Clark Terry, who passed away in 2015 at the age of 95, was an authority with a discography of epic proportions. In 1957, already a veteran of swing who had mentored rising stars like Miles Davis in the 40s, the trumpeter made a superb hard bop album with Johnny Griffin, Wynton Kelly, Paul Chambers and Philly Joe Jones, the Riverside label’s Serenade To A Bus Seat.

Clark Terry - Serenade To A Bus Seat


Clark Terry (trumpet), Johnny Griffin (tenor saxophone), Wynton Kelly (piano), Paul Chambers (bass), Philly Joe Jones (drums)


on April 27, 1957 at Reeves Sound Studio, New York


as RLP 12-237 in 1957

Track listing

Side A:
Donna Lee
Side B:
Serenade To A Bus Seat
That Old Black Magic

Before turning into an internationally renowned figure through his seat in the orchestra of NBC’s The Tonight Show in the 60s, his vocal hit Mumbles, lauded appearances around the globe and a distinguished position as youth educator and (co-)founder of Jazz Mobile and the Clark Terry Jazz Festivals for the rest of his life, Terry already had a timelessness about him that is striking. He encompassed the best traits of the past while being in sync with the conception of the modernists, using his technical brilliance and vast knowledge of what one can achieve with the trumpet to the telling of meaningful stories. Not a term usually associated with the abundant Terry, he actually set a limit to himself in this regard, displaying effects and humor when it was called for by Duke Ellington for a certain compositional story to tell, or when he expressed his feelings as a sideman (Oscar Peterson Trio + One is an outrageous ball, but a structured and hi-level festivity) and leading artist, mostly feelings of distinct joy.

His long stint in the Duke Ellington Orchestra in the 50s was preceded by years with Count Basie in the 40s, and Terry was a featured, singular soloist in both classic bands. Nice resume. In fact, in 1957 Terry had just left Ellington, with a number of classic recordings in his hip pocket, notably Ellington Uptown, Such Sweet Thunder and At Newport. His tenure with Riverside was interesting. Serenade, his debut as a leader on Riverside, was preceded by a feature on Thelonious Monk’s Brilliant Corners in 1956. It was followed by Duke With A Difference in July ’57, a gem of an album, featuring mates from the Duke Ellington band including Johnny Hodges, Paul Gonsalves and Billy Strayhorn and, as the title suggests ironically, without Duke Ellington. He would add a couple more guest roles on Riverside such as Jimmy Heath’s Really Big and Johnny Griffin’s White Gardenia, but the most notable album is his own 1958 album In Orbit with Thelonious Monk, which is the only album including Monk as a sideman and set the standard of the use of flugelhorn in jazz.

The late Orrin Keepnews, label boss of Riverside together with Bill Grauer, looked back on a number of favorite releases a number of years ago, as can be seen on YouTube here. Serenade, Clark Terry’s second foray in small ensemble jazz after EmArcy’s Swahili, was among them, representing a masterstroke of bringing together Terry with the small ensemble hot shots of the day: “I always refer to Terry as Mr. Pulled Together. He is so tremendously talented, a nice guy, and he had that big band discipline in his life. (…) It was a very relaxed, and therefore, creative atmosphere. If you bring together musicians who have in a sense been rehearsing for years by playing with each other at lots of opportunities, that’s a very good way to get around that problem (of short rehearsing time)…”.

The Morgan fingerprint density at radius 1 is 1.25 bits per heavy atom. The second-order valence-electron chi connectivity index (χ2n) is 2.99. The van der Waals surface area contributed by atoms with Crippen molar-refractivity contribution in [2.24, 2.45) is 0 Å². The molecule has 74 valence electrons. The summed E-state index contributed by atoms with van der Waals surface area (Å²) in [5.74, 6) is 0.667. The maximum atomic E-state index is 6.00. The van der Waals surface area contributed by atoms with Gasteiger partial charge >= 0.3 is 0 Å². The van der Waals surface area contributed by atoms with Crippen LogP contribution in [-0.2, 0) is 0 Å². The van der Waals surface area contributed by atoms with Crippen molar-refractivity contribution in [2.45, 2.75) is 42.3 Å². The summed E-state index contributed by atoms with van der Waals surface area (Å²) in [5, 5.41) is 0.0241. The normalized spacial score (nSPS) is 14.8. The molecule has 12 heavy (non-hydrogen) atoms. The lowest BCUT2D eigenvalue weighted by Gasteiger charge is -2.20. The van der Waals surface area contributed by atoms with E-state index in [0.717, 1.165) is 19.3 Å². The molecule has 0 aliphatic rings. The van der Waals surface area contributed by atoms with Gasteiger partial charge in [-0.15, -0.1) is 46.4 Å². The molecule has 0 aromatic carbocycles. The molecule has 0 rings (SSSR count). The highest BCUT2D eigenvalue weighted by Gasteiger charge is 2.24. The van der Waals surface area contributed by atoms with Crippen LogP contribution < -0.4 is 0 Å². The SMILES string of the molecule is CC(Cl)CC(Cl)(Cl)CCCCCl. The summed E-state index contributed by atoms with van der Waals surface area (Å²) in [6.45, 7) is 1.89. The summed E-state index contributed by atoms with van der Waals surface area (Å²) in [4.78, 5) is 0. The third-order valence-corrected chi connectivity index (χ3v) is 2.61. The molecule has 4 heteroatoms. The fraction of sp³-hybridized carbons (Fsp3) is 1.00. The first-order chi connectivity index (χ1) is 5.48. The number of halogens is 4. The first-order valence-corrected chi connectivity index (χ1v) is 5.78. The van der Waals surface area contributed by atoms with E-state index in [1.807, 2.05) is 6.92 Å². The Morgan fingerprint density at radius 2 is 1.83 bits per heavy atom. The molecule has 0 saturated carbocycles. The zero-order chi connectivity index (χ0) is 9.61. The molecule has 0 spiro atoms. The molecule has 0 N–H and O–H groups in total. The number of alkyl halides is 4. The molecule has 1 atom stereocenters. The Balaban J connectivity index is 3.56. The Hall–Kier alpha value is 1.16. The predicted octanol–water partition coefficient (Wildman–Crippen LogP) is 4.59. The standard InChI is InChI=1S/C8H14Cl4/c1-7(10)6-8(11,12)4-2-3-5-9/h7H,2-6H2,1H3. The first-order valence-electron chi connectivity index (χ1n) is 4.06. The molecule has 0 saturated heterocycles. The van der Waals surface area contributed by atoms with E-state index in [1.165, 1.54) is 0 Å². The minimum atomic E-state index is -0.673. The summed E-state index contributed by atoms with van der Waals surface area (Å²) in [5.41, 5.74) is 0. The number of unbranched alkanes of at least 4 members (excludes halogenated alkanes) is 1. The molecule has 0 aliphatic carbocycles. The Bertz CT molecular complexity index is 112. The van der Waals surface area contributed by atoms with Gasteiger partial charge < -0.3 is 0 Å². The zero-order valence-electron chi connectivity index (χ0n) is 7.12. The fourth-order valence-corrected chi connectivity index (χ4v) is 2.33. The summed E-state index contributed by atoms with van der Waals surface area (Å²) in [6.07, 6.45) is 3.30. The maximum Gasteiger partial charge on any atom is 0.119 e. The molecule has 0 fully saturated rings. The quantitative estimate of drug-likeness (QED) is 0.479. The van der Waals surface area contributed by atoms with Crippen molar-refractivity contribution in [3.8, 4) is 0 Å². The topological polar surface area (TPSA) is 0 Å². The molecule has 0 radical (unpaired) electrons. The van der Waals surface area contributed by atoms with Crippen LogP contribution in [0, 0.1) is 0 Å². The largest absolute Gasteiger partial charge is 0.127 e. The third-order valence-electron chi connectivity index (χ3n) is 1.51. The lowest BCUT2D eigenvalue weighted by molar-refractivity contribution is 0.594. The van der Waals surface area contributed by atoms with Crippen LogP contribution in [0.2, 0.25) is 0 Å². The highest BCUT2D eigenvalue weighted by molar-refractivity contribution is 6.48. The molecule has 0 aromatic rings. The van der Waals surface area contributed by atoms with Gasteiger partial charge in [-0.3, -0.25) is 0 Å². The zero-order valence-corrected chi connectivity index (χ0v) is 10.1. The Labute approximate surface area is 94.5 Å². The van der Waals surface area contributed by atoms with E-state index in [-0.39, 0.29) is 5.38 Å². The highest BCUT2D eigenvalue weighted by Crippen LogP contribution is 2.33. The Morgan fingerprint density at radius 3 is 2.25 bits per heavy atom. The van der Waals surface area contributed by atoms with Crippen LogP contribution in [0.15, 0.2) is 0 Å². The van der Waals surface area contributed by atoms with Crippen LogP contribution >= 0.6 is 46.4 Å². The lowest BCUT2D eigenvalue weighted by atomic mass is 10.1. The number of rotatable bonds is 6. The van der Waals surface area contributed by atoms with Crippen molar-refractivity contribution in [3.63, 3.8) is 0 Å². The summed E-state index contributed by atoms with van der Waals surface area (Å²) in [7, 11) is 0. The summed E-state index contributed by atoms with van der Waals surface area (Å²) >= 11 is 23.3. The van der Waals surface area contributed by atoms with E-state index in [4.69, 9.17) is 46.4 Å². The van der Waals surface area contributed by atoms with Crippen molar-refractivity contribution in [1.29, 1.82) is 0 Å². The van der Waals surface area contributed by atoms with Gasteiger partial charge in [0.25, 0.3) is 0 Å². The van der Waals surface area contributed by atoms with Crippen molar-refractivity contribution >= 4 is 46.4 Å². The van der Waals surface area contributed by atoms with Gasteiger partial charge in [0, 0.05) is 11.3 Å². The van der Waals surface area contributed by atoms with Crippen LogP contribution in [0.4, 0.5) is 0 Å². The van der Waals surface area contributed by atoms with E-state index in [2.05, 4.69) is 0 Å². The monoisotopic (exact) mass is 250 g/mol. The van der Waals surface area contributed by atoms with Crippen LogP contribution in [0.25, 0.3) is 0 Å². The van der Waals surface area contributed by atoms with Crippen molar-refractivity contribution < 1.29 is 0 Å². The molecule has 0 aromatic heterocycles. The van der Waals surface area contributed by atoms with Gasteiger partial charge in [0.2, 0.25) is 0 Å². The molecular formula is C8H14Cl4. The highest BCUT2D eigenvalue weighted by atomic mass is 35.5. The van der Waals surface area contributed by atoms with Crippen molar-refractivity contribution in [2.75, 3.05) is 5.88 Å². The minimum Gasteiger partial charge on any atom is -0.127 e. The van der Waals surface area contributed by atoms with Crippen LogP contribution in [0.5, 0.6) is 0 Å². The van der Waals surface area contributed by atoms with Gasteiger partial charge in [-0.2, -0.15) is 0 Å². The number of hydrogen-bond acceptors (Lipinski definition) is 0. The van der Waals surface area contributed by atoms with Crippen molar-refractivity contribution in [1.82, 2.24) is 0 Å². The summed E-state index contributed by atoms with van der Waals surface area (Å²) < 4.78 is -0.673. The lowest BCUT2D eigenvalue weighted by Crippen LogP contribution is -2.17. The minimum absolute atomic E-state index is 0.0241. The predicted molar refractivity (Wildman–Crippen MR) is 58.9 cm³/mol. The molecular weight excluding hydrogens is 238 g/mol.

With a distinctive tone like Terry’s, brassy, virile, tart and full-ringing, consisting of a festive, good-humored quality, the equilibrium between calling-the-children-home and chasing-the-kids-away neatly in check, contrast with the other horn is assured. In comes Johnny Griffin, maybe not such a fast gun as one always assumes, fast, yes, but on this session intent on subtle conversations. Their ensembles sparkle, lock tight during uptempo bop tunes like Charlie Parker’s Donna Lee, Terry’s Boomerang and Serenade To A Bus Seat. It would be obvious to assume that the latter’s title alludes to the bus seat Rosa Parks bravely took on December 1, 1955 in Montgomery, Alabama. Her arrest led to the Montgomery Bus Boycott from Reverend Martin Luther King, a painful yet effective protest that eventually led to desegregation in the state’s public transport system. Clark Terry was from St. Louis, Missouri, where the NAACP protested against segregation in war factory jobs, a case it won through Shelly vs. Kraemer in the US Supreme Court, a feat Terry surely must’ve been conscious of, having been a bandsman in the Navy during WWII. That scenario sees Terry’s jubilant trumpet doing a good job of honoring Ms. Parks, Martin Luther King and the others who’d made the boycott possible. But it’s more prosaic. The liner notes explain that the title refers to the tiresome days Terry spent in the band bus of Basie and Ellington. Still no shortage of hardships along the road in The South though, as far as racism is concerned, lest we forget.

For Griffin and Kelly, Serenade represented their first appearances on the Riverside label.